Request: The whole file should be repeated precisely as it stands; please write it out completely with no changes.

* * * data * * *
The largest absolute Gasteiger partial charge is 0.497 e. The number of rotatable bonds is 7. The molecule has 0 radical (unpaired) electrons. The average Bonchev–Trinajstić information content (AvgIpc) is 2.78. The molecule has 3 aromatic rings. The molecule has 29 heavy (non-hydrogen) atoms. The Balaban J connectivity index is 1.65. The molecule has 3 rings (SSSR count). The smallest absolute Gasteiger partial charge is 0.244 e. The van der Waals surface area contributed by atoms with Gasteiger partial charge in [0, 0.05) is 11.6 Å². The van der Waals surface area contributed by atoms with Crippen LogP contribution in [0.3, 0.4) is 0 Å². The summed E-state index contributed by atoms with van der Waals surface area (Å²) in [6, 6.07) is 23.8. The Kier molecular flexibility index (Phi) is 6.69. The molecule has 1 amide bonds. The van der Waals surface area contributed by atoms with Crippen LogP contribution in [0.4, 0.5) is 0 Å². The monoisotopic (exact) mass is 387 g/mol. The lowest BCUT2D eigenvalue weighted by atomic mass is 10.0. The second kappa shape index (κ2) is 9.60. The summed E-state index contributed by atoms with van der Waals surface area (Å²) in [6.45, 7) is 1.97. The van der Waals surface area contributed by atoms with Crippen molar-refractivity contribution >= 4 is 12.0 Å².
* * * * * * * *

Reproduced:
The largest absolute Gasteiger partial charge is 0.497 e. The number of rotatable bonds is 7. The molecule has 0 radical (unpaired) electrons. The average Bonchev–Trinajstić information content (AvgIpc) is 2.78. The molecule has 3 aromatic rings. The molecule has 29 heavy (non-hydrogen) atoms. The Balaban J connectivity index is 1.65. The molecule has 3 rings (SSSR count). The smallest absolute Gasteiger partial charge is 0.244 e. The van der Waals surface area contributed by atoms with Gasteiger partial charge in [0, 0.05) is 11.6 Å². The van der Waals surface area contributed by atoms with Crippen LogP contribution in [0.3, 0.4) is 0 Å². The summed E-state index contributed by atoms with van der Waals surface area (Å²) in [6, 6.07) is 23.8. The Kier molecular flexibility index (Phi) is 6.69. The molecule has 1 amide bonds. The van der Waals surface area contributed by atoms with Crippen LogP contribution in [0.4, 0.5) is 0 Å². The monoisotopic (exact) mass is 387 g/mol. The lowest BCUT2D eigenvalue weighted by atomic mass is 10.0. The second kappa shape index (κ2) is 9.60. The summed E-state index contributed by atoms with van der Waals surface area (Å²) in [6.45, 7) is 1.97. The van der Waals surface area contributed by atoms with Crippen molar-refractivity contribution >= 4 is 12.0 Å².